Mechanism of action of steroidal, non-steroidal hormones with receptors (cAMP, IP3-DAG), Calcium and Glucose homeostasis in mammals. Bioassays of hormones using RIA & ELISA, Estrous cycle in rat and menstrual cycle in human 

Q. How does ELISA testing work?
There are variations of the ELISA test, but the most utilized type consists of an antibody attached to a solid surface (polystyrene plate). This antibody has affinity for the substance of interest, such as a hormone, bacteria, or another antibody. 
For example, human chorionic gonadotropin hormone (HCG), the commonly measured protein that indicates pregnancy, can be detected by ELISA. A mixture of purified HCG linked to an enzyme and the test sample (blood or urine) are added to the test system. If no HCG is present in the test sample, then only the linked enzyme will bind to the solid surface. The more substance of interest that is present in the test sample, the less linked enzyme will bind to the solid surface. The more of the substance of interest is present it will cause a reaction and show up on the test plate in some way, such as a colour change of the solution (or like a pregnancy test "two pink lines" or a "+" mark).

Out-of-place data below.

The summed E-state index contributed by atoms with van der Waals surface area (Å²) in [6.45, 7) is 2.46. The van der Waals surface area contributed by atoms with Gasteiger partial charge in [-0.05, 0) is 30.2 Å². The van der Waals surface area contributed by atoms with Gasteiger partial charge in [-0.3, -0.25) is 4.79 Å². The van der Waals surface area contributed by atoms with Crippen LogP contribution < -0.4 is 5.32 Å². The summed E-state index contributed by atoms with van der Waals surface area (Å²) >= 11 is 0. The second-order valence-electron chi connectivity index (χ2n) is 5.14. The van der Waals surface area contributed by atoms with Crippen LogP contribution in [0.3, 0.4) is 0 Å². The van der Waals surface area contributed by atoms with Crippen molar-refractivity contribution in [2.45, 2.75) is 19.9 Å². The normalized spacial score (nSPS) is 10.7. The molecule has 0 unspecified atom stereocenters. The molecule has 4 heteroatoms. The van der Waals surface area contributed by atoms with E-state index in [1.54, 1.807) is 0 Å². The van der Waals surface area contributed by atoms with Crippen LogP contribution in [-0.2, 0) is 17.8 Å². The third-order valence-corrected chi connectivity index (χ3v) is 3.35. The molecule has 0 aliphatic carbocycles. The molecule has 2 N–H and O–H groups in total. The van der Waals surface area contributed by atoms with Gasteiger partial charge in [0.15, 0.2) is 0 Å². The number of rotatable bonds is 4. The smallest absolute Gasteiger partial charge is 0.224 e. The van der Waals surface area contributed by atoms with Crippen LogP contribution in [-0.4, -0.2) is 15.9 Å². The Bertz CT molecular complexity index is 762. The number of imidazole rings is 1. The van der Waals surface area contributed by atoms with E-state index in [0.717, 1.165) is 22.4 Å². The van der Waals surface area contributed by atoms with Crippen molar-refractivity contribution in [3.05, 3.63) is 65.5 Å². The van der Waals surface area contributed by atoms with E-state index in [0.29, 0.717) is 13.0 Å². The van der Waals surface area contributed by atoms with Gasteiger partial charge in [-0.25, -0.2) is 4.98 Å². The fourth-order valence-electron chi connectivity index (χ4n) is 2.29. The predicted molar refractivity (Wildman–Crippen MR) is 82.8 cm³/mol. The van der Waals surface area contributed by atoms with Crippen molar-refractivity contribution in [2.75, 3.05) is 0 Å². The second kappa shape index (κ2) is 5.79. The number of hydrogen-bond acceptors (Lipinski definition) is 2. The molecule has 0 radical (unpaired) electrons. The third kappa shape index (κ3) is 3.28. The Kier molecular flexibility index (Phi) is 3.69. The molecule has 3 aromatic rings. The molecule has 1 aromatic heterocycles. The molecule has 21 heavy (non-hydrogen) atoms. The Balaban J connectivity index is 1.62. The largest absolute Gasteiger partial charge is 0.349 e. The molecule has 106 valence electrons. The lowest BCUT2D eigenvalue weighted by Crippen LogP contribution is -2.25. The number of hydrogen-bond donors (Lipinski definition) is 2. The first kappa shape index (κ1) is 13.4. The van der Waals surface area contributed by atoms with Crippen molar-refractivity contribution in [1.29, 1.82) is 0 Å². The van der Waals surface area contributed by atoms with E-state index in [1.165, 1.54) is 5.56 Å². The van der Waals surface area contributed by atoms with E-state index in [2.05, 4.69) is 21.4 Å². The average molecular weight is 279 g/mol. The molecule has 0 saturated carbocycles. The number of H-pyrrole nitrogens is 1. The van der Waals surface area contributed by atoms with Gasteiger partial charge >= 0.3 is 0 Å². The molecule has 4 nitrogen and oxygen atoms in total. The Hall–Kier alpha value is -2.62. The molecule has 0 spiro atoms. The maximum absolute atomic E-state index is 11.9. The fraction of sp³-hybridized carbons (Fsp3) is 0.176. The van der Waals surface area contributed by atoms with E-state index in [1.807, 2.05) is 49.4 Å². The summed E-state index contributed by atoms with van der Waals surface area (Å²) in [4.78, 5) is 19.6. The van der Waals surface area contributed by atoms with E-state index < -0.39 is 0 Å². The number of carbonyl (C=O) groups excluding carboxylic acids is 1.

Unit 5. Non Mammalian Vertebrate Hormone 

Functions of Prolactin in Fishes, Amphibia & Birds; Function of Melanotropin in Teleost fishes, Amphibians and Reptiles.

Q. How does prolactin help in maintaining the balance of water and electrolytes in fish?
(i)It helps in survival of hypophysectomized euryhaline freshwater species, restoration of water turnover in hypophysectomized fish, restoration of plasma Na+ and Ca2+ in hypophysectomized eels when given with cortisol, skin, buccal, and gill mucus secretion.
(ii)It reduces gill Na+ efflux (reduced permeability) and gill permeability to water.
(iii)It helps in inhibition of gill Na+/K+-ATPase.
(iv)It increases the urinary water elimination and decreases salt excretion.
(v)It causes stimulation of renal Na+/K+-ATPase and decreases water absorption and increases Na+ absorption in bladder.
(vi)It decreases salt and water absorption from eel gut.